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on June 7, 2010
Two decades ago I volunteered regularly at a free lunch program offered by a downtown church in Lubbock, Texas. From one to two hundred people came, mostly from the neighborhood. We `got them through the line, fed and cleaned up' in an hour. For a reason I no longer remember, one day I decided to stand in line, get a plate and sit down at a table and get into a conversation with a couple of people. That was an important milestone in my journey into the heart of what the authors discuss in this book.

Although a relatively short book, it took me a while to read 'Friendship at the Margins'. The authors ask questions I thought I had satisfactorily answered a long time ago, and yet through their graceful interweaving of stories with the insight that comes from praxis, I found myself being challenged at the same time I was nodding in agreement with them. I took stock of some of the friendships I have, and confess I came out wanting. Having recently moved state, I became somewhat uncomfortable as I reflected on whether blossoming friendships here are truly mutual or if I'm still tempted to see certain people as "projects", "potential donors" or "representatives of causes." One of the strengths of the book is the honesty and humility evident throughout, which gently drew forth the same from me.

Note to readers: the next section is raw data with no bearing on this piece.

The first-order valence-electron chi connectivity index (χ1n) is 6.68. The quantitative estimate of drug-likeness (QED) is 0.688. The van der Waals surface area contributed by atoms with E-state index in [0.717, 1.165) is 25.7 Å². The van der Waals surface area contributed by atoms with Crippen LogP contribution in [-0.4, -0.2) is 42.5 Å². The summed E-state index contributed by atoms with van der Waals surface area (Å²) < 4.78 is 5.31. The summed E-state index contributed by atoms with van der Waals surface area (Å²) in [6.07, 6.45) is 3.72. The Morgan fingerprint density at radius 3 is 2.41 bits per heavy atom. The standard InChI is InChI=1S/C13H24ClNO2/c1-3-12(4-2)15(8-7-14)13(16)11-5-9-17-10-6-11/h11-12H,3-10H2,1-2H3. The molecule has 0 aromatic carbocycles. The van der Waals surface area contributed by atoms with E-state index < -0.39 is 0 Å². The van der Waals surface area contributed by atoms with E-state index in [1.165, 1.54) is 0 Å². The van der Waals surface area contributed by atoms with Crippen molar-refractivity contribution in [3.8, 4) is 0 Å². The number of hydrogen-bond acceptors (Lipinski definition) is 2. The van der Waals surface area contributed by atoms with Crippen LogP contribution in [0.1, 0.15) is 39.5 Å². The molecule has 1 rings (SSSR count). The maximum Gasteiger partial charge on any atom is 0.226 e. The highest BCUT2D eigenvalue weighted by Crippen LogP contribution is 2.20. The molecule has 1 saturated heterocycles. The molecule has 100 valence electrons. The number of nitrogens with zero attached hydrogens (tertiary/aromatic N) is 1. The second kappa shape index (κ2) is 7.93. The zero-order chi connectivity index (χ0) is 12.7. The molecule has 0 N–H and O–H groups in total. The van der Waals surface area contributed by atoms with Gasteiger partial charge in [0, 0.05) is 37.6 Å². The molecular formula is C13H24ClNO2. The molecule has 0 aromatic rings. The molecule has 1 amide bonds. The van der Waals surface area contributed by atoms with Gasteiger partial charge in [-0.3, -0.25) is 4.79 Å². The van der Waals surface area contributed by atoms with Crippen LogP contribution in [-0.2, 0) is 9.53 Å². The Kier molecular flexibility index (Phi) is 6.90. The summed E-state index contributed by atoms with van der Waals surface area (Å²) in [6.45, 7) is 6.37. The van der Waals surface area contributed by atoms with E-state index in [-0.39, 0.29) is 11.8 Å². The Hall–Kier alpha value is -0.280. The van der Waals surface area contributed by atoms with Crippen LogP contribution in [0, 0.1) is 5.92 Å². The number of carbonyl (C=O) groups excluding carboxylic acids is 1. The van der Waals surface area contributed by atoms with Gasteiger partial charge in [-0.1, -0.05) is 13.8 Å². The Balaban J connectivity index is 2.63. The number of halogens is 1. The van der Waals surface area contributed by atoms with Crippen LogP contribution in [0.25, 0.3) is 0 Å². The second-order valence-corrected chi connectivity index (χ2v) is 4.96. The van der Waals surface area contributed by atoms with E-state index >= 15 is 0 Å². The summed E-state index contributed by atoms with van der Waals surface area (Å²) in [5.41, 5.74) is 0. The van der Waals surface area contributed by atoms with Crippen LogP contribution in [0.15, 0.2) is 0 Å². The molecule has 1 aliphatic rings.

The book takes an unflinching yet generous look at donor-recipient issues in service and mission; at the unavoidable ambiguities and tensions that arise when we become friends with those outside are own social circles; and at the necessity of long-term commitment to place and people. The last chapter, which asks what kinds of spiritual practices help sustain friendships at the margins, seems particularly important. What will help us sustain long term commitment to each other - where does our hope come from, and how will we nurture it in the midst of our shared brokenness? To that end I'm also looking forward to reading Pilgrimage of a Soul: Contemplative Spirituality for the Active Life by Chris' wife and partner in mission, Phileena, recently released.

Friendship at the Margins - highly recommended.